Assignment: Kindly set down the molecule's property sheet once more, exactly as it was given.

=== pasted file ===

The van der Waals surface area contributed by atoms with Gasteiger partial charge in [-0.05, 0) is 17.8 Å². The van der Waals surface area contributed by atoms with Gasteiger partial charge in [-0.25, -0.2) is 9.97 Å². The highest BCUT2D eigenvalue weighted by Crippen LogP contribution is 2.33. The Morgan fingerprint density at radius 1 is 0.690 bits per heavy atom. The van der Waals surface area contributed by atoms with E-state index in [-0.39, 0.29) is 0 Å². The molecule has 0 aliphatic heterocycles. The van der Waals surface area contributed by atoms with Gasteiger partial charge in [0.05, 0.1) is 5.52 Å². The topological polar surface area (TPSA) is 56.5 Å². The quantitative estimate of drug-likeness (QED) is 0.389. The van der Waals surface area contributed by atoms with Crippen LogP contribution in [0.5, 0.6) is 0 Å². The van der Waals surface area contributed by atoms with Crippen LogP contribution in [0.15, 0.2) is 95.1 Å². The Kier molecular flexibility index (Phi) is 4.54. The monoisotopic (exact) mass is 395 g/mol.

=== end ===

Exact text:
The van der Waals surface area contributed by atoms with Gasteiger partial charge in [-0.05, 0) is 17.8 Å². The van der Waals surface area contributed by atoms with Gasteiger partial charge in [-0.25, -0.2) is 9.97 Å². The highest BCUT2D eigenvalue weighted by Crippen LogP contribution is 2.33. The Morgan fingerprint density at radius 1 is 0.690 bits per heavy atom. The van der Waals surface area contributed by atoms with E-state index in [-0.39, 0.29) is 0 Å². The molecule has 0 aliphatic heterocycles. The van der Waals surface area contributed by atoms with Gasteiger partial charge in [0.05, 0.1) is 5.52 Å². The topological polar surface area (TPSA) is 56.5 Å². The quantitative estimate of drug-likeness (QED) is 0.389. The van der Waals surface area contributed by atoms with Crippen LogP contribution in [0.5, 0.6) is 0 Å². The van der Waals surface area contributed by atoms with Crippen LogP contribution in [0.15, 0.2) is 95.1 Å². The Kier molecular flexibility index (Phi) is 4.54. The monoisotopic (exact) mass is 395 g/mol.